Twenty years after Canada and the United States negotiated the controversial Free Trade Agreement, most North Americans believe the deal fueled economic growth, according to a new poll.
The FTA was finalized in October 1987 and was designed to erase trade restrictions between the two countries. Critics worried it would erode Canada’s sovereignty.
But 77 percent of Americans and 73 per cent of Canadians now believe free trade is crucial to North America’s continued prosperity, according to an exclusive poll for Policy Options magazine that was provided to CTV News.
The survey was conducted by SES Research.
Among Canadians, 57 per cent of respondents said their country would be worse off without free trade. For Americans, it was 55.6 per cent.
By contrast, exactly one quarter of Canadians said their country would be better off without free trade, while 19.1 per cent of Americans said the same.
“Although we may feel we’re taken for granted some of the time, the reality is that for a lot of Americans, trading with Canada is a no-brainer,” SES pollster Nik Nanos told CTV News.
In 1988, a political attack ad targeting Brian Mulroney, whose government helped forge the FTA, depicted officials from Canada and the U.S. looking at a map of North America. In the climax, the U.S. official took out an eraser to rub out the border.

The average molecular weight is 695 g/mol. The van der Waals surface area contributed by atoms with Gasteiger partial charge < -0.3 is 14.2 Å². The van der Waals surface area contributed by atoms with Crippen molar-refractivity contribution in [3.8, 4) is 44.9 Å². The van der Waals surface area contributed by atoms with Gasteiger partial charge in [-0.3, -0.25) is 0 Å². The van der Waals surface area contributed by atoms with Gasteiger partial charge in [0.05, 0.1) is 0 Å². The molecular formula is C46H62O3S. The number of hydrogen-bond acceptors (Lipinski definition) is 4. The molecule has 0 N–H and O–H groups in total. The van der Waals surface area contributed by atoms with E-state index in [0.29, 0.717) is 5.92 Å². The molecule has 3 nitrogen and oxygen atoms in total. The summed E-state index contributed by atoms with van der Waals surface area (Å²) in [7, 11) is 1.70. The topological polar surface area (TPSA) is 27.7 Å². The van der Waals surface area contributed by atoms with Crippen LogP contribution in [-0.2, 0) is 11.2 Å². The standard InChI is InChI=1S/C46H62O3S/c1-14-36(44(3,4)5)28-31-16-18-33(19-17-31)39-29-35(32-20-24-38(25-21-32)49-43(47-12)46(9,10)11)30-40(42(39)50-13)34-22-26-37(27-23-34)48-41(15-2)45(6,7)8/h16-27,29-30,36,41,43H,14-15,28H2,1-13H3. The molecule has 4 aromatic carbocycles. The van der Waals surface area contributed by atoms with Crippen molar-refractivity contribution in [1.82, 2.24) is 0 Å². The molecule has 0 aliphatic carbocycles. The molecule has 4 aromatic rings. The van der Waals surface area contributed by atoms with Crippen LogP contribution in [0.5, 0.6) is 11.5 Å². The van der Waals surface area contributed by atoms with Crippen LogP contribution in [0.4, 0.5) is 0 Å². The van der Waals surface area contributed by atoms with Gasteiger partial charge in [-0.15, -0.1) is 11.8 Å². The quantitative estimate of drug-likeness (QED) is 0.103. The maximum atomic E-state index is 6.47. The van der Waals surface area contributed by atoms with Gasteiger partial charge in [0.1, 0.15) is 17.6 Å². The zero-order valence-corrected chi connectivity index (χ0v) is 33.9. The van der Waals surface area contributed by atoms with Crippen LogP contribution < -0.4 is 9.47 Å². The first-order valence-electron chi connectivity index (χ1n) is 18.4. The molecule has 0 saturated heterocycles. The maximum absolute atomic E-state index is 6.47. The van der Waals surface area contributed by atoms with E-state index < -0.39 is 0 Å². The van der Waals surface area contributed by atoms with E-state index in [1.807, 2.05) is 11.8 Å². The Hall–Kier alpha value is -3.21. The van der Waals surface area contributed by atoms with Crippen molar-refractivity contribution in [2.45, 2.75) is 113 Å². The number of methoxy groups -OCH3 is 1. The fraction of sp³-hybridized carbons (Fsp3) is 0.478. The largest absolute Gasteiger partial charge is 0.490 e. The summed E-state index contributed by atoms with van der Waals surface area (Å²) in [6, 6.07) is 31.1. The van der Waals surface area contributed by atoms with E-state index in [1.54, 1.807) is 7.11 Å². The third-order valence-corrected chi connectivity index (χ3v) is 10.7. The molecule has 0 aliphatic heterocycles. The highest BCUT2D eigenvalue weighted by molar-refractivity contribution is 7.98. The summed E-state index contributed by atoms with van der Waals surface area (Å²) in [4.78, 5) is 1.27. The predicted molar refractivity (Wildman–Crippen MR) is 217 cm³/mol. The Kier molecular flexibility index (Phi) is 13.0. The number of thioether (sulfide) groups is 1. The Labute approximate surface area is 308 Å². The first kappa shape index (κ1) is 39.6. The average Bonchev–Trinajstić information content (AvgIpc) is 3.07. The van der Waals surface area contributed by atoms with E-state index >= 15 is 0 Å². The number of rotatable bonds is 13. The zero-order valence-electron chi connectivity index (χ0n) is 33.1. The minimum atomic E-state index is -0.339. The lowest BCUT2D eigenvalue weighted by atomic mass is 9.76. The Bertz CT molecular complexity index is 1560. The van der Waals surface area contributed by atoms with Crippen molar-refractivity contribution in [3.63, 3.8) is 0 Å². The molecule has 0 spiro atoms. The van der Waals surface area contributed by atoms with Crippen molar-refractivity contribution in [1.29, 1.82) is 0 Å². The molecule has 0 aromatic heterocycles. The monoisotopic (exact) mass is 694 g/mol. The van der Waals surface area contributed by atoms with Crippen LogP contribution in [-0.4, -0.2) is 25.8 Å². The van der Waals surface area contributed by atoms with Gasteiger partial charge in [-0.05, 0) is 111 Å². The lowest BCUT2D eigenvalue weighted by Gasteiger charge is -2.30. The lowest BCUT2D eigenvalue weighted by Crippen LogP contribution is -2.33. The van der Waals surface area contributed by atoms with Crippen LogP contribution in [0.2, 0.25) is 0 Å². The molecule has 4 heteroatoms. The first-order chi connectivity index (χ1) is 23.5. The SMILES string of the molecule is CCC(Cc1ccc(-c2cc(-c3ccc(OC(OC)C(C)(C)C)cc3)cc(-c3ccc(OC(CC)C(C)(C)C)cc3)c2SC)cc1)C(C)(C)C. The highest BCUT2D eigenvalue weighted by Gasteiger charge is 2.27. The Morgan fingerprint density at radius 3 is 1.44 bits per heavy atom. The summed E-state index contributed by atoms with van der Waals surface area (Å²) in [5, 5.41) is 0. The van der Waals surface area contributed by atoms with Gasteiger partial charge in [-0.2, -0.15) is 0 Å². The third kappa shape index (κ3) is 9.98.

Simon Reisman was Canada’s chief negotiator for the FTA, and said he worked hard to get the best deal for Canada.
“We got it, we didn’t get it all. We left a little for posterity,” he said. “And now 20 years have gone by.”
The FTA was superseded by the North American Free Trade Agreement in 1994, which brought in Mexico as another major trade partner.
When respondents were asked if they supported strengthening economic integration between Canada and the U.S., 67 per cent of Canadians said yes.
The poll also covered another sovereignty issue: the movement of people between Canada and the U.S.
Despite heightened concerns about terrorism since the attacks of 9/11, the survey found that 58 per cent of Americans supported the free movement of people across the border — although 29.8 per cent only “somewhat supported” the idea.
For Canadians, it was a total of 64 per cent.
And when asked if respondents supported or somewhat supported creating a more integrated rail, highway and air transportation infrastructure between the two countries, a total of 72 per cent of Canadians backed the idea.
Americans were only slightly less enthusiastic at 67 per cent.
“This should be a bit of a reality check for American legislators down in Washington, that for Americans, when they view Canadians, they see the future as more access,” said Nanos.
Canadian business leaders said the survey should help them to convince U.S. politicians to stop focusing on tighter border control.
“The concerns that Americans have about terrorists coming from Canada is not a widely shared concern among Americans,” said Thomas D’Aquino of the Canadian Council of Chief Executives.